ECONOMYNEXT – Sri Lanka will not receive the next consignment of the AstraZeneca Covishield vaccine at the expected window due to the prevailing situation in India, a health official said.
Chief Epidemiologist Dr Sudath Samaraweera told reporters yesterday that the COVAX facility too is struggling to acquire vaccines from the Serum Institute of India (SII) which is under pressure to deliver vaccines to epidemic-ravaged India.
Meanwhile, around 65 -75 people who had received the first dose of Covishield have tested positive for the virus, he said.
According to Samaraweera, Sri Lanka is now considering a mix-and-match approach to the second dose rollout. If implemented, over 600,000 Sri Lankans who have already received their first shot of Covishield may receive a different brand of vaccine as their second shot. (There are some 300,000 doses of Covishield set aside to be administered as the second shot out of a total of 1.2 million doses either donated by India or purchased from SII, according to Health Ministry data).
“Experiments are under way [internationally] and if there are positive results, we can give another vaccine as the second shot,” Samaraweera said.
From January 29 to April 15, 925,242 Sri Lankans including the front line health workers have received their first shot of Covishied while 2,865 Chinese nationals employed in Sri Lanka received the Chinese-made Sinopharm jab as their first dose.
The administration of the second dose started on April 27, and 22,919 personnel in the health sector and the military have received a second shot of Covishield, while 2,435 Chinese nationals have received the second dose of Sinopharm.
“We ask the general public to exercise extreme caution and not to be infected specially those above 60 years of age, patients with non-communicable diseases and underlying conditions, Children and pregnant women can also be severely affected by the virus,” Samaraweera said.
Consultant Neurologist and President Sri Lanka Medical Association (SLMA) Dr Padma Gunaratne said the first and last three months are crusial for pregnant women as infection may cause serious issues during labour. If infected, she warned, a premature delivery could occur in 35 weeks rather than 38.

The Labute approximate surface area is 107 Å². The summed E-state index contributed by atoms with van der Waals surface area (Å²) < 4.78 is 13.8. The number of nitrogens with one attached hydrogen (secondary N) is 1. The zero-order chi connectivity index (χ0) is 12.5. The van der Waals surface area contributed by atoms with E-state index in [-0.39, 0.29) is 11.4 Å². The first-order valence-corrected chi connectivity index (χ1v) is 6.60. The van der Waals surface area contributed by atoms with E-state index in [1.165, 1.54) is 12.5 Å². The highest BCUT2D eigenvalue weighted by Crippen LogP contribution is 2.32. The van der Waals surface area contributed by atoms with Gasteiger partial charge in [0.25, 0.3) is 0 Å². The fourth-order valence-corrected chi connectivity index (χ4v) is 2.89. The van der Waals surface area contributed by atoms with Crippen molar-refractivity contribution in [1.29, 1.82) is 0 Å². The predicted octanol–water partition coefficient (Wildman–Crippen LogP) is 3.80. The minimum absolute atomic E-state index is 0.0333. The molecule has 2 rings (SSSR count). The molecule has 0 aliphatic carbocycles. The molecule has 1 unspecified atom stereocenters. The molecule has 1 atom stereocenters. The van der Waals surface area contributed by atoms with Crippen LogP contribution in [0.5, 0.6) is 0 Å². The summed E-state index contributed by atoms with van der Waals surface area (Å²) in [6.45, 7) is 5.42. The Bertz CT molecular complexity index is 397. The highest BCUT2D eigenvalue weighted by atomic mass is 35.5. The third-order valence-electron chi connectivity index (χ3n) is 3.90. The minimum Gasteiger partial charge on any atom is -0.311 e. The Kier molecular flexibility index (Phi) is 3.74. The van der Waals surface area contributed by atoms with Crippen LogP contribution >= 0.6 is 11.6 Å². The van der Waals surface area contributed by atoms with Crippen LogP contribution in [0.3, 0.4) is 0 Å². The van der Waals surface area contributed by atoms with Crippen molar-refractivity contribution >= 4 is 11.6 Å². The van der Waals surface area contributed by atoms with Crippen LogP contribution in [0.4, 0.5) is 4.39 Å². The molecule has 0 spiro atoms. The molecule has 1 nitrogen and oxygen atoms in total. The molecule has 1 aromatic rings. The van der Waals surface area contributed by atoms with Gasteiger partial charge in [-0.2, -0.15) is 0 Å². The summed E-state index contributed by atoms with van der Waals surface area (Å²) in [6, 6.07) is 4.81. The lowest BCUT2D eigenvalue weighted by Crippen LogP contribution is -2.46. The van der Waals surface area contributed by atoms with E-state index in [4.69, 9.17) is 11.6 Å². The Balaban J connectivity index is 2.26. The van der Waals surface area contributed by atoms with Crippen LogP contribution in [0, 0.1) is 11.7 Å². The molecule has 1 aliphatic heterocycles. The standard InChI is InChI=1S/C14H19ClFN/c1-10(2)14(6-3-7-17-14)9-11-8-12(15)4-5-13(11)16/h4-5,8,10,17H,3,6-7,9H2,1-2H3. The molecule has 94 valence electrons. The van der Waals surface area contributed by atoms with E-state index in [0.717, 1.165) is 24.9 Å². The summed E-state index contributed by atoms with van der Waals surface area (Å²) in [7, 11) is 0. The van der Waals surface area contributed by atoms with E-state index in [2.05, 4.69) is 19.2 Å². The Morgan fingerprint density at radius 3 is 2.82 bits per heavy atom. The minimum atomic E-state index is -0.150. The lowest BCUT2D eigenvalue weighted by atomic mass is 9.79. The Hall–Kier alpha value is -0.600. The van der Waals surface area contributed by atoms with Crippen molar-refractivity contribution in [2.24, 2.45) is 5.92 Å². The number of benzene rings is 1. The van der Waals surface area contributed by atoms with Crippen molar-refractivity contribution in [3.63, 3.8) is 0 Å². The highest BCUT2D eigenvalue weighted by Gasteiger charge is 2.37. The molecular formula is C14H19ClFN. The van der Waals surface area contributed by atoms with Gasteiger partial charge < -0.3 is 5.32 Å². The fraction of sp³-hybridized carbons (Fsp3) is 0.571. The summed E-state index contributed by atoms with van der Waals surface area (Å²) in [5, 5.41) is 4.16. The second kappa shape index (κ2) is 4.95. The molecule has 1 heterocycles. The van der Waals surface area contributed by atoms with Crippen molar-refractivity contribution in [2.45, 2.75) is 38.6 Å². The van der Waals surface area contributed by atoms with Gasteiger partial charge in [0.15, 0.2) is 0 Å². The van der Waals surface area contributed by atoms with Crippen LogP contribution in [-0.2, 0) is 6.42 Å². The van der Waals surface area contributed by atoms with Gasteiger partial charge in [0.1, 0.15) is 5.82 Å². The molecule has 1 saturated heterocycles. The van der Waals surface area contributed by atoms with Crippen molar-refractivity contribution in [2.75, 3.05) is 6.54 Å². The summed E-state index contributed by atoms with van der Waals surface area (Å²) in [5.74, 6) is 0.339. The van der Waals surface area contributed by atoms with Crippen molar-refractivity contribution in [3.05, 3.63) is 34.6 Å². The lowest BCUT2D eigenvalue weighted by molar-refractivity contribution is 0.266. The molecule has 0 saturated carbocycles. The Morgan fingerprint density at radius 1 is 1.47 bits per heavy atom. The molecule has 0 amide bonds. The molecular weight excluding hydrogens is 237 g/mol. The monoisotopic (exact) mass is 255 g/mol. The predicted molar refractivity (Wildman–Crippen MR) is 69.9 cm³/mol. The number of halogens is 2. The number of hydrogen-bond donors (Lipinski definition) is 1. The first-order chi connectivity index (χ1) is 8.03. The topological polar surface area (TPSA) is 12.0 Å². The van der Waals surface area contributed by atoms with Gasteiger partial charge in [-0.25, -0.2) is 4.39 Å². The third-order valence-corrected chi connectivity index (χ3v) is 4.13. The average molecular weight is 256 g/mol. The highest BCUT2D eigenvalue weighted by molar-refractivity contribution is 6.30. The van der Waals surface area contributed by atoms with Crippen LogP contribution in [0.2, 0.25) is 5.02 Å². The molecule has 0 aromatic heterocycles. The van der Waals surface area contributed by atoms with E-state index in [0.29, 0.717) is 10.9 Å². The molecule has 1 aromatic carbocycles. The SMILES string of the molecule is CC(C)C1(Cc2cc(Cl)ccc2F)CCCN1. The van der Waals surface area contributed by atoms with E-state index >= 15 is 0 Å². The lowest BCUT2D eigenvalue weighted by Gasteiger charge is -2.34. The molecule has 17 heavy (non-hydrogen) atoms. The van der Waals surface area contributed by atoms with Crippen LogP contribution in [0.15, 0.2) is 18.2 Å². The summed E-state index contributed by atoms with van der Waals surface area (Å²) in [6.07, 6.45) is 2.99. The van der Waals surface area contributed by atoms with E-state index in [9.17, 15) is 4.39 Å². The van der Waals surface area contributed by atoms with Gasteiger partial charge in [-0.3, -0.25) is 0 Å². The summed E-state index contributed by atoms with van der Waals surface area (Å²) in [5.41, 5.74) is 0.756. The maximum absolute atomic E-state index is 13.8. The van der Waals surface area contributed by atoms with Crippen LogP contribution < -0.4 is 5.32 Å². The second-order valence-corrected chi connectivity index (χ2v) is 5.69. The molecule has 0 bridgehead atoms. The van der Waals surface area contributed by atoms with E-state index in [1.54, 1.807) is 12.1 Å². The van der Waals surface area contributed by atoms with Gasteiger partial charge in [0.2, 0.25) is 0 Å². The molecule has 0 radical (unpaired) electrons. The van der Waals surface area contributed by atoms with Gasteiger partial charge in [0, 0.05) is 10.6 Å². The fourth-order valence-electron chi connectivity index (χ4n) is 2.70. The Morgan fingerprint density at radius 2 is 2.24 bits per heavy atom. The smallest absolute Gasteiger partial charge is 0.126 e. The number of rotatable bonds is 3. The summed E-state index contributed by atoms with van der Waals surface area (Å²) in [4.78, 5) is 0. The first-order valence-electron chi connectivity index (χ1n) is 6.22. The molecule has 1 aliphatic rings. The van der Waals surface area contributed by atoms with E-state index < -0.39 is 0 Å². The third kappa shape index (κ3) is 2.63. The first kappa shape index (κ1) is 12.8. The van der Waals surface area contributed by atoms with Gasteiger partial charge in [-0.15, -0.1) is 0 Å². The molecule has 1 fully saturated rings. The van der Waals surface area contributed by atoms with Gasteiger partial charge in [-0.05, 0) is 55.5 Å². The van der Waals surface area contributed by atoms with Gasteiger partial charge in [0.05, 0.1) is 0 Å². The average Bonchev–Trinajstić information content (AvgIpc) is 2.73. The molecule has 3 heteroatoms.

Meanwhile, State Minister of Primary Health Care, Epidemics and COVID Disease Control Dr Sudarshini Fernandopulle said intermediate treatment centres dedicated to COVID-19 patients will be established in every district as the positivity rate of daily PCR tests increased to eight percent yesterday, a significant increase from the previous three percent.
“This increment happened rapidly within just 10 days. We expect it to increase more. Clusters are forming in every district, so we’re establishing district intermediate hospitals for treatment,” she said.
Fernandopulle further said discussions are under way to give district Medical Officers of Health (MoH) to analyse the situation in their jurisdiction and impose curfew if necessary in order to contain the spread.
With the rapid increase in case, a backlog of PCR tests have emerged, resulting in increased testing, the minister said.
Health authorities conducted 23, 730 PCR tests yesterday and identified 1,531 cases, the highest yet in Sri Lanka. Over 1,000 people have tested positively daily in the last three days.
Chairman of the Public Health Inspectors (PHI) Union Upul Rohan told reporters that, with more clusters emerging in every district, the government must go for a lock down to control the situation.
“At the moment the situation is critical. We have found many clusters where we can’t trace the source of the virus,” Rohana said.
“Many patients who have symptoms are still in their homes until health authorities take them to hospitals. Ambulances to transport them are also limited. Even PHIs are in danger. We urge the authorities to go for a lock down or at least impose travel restrictions to contain the spread,” he said. (Colombo/Apr30/2021)